Is our society moving with the times? This abstract but important question was the preoccupation of our generation of Chinese journalists. We believed its answer would decide the value of our work, the recompense for our toil.
To one newspaperman, the answer was a resounding "yes". At the founding of The Beijing News in 2003, its then chief editor, Cheng Yizhong, said: "No force in this world can stop time! … Respect it, and history will be ours!"
It was an exhilarating time. The Beijing News was a first-ever cross-regional collaboration in the industry, a subsidiary of the free-spirited Guangdong-based Southern Media Group and Guangming Daily, a national paper headquartered in the nation's capital.
Hopes were high that its launch would usher in greater freedom of speech and pave the way for political reform. "A cry from The Beijing News would shatter the stillness of this ancient capital city!" Cheng declared with such passion.
Ten years on, how things have changed. Late last month, the Southern Media Group announced that it had sold its 49 per cent stake in the newspaper to an office under the control of the publicity department of the Beijing Municipal Communist Party Committee. Hearing the news, a pioneer member of the paper said: "A decade of hard work, and all for naught."
In fact, in late 2011, the then General Administration of Press and Publication had already given the Beijing propaganda department "approval" to run both The Beijing News and Beijing Times, a newspaper under the People's Daily Group.
At the time, propaganda officials hailed the move as an "important measure to implement the central government's order to deepen cultural reforms", with the aim of "upholding the correct direction of public opinion, serving the public interest, as well as promoting the healthy and rapid development of the press industry in Beijing".
It was not the first time the outspoken Beijing News had been censured. In late 2005, the publication of a series of reports and commentaries that angered the publicity department resulted in the sacking of then chief editor Yang Bin and two deputy editors, Sun Xuedong and Li Duoyu. A good number of editors, reporters and administrators who came from the Southern Media Group also left their jobs.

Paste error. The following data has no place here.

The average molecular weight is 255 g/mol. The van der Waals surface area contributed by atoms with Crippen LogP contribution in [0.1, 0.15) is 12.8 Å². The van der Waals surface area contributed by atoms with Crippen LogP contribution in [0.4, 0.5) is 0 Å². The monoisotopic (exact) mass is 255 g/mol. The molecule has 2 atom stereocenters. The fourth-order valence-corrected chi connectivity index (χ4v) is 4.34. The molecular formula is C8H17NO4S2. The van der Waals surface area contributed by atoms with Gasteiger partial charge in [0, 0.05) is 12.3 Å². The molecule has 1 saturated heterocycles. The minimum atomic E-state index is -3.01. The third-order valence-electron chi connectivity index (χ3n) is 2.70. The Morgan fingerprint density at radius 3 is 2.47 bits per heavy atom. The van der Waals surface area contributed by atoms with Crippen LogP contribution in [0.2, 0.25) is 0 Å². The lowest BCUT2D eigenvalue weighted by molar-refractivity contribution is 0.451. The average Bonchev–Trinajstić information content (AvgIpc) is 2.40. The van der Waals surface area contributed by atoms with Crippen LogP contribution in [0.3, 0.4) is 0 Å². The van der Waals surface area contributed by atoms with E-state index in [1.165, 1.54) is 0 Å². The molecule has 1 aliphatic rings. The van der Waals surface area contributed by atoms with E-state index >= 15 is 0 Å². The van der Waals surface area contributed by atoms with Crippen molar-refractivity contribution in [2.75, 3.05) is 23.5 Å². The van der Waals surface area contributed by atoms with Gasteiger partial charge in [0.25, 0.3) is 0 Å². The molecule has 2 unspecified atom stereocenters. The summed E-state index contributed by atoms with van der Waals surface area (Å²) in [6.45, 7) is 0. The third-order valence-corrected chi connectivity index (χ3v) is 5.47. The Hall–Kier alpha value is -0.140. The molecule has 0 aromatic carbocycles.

The paper's founding editor Cheng had left even earlier. In March 2004, he was arrested by Guangzhou prosecutors on trumped-up charges of "economic crimes", in retaliation for investigative reports on two issues published by the Southern Metropolis Daily under his charge - on Sun Zhigang, a college graduate who died in police custody, and on the outbreak of the severe acute respiratory syndrome.
At the time, Cheng was in charge of both The Beijing News and Southern Metropolis Daily.
Looking back, it is hard to conclude that we are indeed moving with the times. Once, we believed that economic liberalisation would prise open the clamps on the media and slowly widen the space for free speech; it would set new rules of the game that the publicity department would have to accept. Not so. Reality proves that propaganda officials and their bosses may simply refuse to play by any rules.
I, too, went through a similar experience. In 2002, some friends and I founded a Shanghai newspaper, The Bund. This newspaper has no connection with the Southern Media Group, but because some of its key members were formerly from one of the group's papers, the Southern Weekly, we were quickly seen part of the "Southern gang". It didn't help that the paper set out to stir up the dull media environment in the city.
The paper was tolerated for a while. But after two years of harassment, the publicity authorities decided they had had enough. They said the publisher of the paper, the Shanghai Literature And Art Publishing House, was doing a poor job of running it and "requested" that the paper be sold to the "more experienced" Shanghai Media Group. Targeted from day one, the newspaper never did well. We had a situation where the seller did not particularly want to sell, and the buyer didn't want to buy. Yet this proved no barrier to a deal.
In any free market, this would have been an absurd transaction. But it just shows how much of a bully the publicity department is. It disregards rules at will, knowing no one can stop it.
We don't want to believe that we are regressing, and that as journalists we are wasting our lives. So we try to find any proof to convince ourselves that things aren't so grim. Today, many of us who have taken the fight to the new media were formerly with the Southern Media Group, or at least share the same ideals of a free press.
We believe people can tell right from wrong, and more and more Chinese people are awakening to the reality. But, in the chill of this media winter, there's no ignoring the small voice that asks: "Really?"
Chang Ping is a current affairs commentator writing on politics, society and culture. This commentary is translated from Chinese